The CRS needs to be evangelized, itself.
Pope Francis is aware of some of these problems, but the whole thing is so tangled up (like I said, overlapping personnel, flow-through funding, subcontracting) that I don't know how he's going to deal with it without bringing the whole thing crashing down.
That may be what needs to happen. Don't try to untangle 10,000 knots. Just cut the whole thing off --- slash it, dump it --- let USAID run it in their own name, since they substantially run it already --- and start over.
Pray or Pope Francis.
BTTT! Numbers tell a big story here. (And throughout the world as well)
Allowing pagan deities, rituals and theologies was NOT the way the Apostles went about evangelizing the masses. We are warned:
And have no fellowship with the unfruitful works of darkness, but rather reprove them. For it is a shame even to speak of those things which are done of them in secret. (Eph. 5:11-12)
Paul also told the Roman Christians (and us):
The night is far spent, the day is at hand: let us therefore cast off the works of darkness, and let us put on the armor of light. Let us walk honestly, as in the day; (Rom. 13:12)
By not reproving the evil and darkness of false religions and, instead, using those false beliefs to "inculturate" Christianity into the religions of the native peoples, it is no wonder that even five hundred years after missionaries came to the New World, the paganism remains and some people see no contradiction in following Catholicism while STILL clinging to their rituals and superstitions (i.e., Santeria). We should be reproving darkness not joining hands with it!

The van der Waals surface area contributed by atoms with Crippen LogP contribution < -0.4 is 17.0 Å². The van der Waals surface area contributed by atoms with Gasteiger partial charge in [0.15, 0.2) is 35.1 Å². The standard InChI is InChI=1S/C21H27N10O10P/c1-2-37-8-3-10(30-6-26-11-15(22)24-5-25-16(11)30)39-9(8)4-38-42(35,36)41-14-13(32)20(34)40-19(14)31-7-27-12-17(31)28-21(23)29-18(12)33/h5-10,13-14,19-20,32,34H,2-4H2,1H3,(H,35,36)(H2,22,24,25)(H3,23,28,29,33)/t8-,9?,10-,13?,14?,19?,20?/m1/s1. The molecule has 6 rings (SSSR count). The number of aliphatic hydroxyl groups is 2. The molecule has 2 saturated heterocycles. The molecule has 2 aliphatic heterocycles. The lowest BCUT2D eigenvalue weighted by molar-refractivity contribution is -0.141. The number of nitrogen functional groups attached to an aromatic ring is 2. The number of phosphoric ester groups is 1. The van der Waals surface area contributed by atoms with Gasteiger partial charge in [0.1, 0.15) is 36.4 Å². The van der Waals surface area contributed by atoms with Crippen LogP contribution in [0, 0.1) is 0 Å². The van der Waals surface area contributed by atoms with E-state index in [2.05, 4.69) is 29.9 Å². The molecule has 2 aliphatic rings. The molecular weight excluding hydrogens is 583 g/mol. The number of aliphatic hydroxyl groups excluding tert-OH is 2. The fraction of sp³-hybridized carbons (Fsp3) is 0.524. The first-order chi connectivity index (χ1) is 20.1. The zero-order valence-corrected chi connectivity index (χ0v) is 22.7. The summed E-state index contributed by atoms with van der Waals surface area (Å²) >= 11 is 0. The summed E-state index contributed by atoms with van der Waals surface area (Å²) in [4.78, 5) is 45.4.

Dear friend, who are you to question how God works to bring about a conversion of heart? Consider, for instance, the appearance of the Blessed Mother, to Juan Diego, an Indian convert. She left her image behind, on the Indian's tilma. It is handwoven from the fibers of the Maguey cactus, a fabric which has a life span of little more than thirty years. This authentic portrait of the Virgin Mary has remained fresh and lovely for nearly five centuries,
The Sacred Image is a pictograph or picture writing; every detail symbolic. She is brighter than the sun; her foot rests upon the moon; the stars on her mantle are in the same relative configurations as the stars in the heavens on the morning of December 12, 1531; the northern constellations on her right - the southern constellations on her left. Further, the golden filigree over her rose colored gown matches the topography of the Mexican lands once ruled by the Aztecs.
Despite more than twenty-two languages and almost fifty dialects spoken at that time, all were able to read and understand all that is contained in this Sacred Image. So it was in this manner eight million natives were converted to Christianity in the incredibly short span of seven years.
And where are the bishops in all of this?
I am just so tired of the lack of leadership. I see bishops allowing communion to pro-abortion politicians and then I also see the bishops funding abortion.
Sure, they speak up against abortion, but their actions don’t follow. It certainly makes me wonder exactly what their real position is on abortion.
Crowds watching the Miracle of the Sun, October 13, 1917
Not coming through -- try this: http://parishableitems.files.wordpress.com/2010/05/fatima_miracle_of_the_sun2.png
Photographs were taken by those journalists present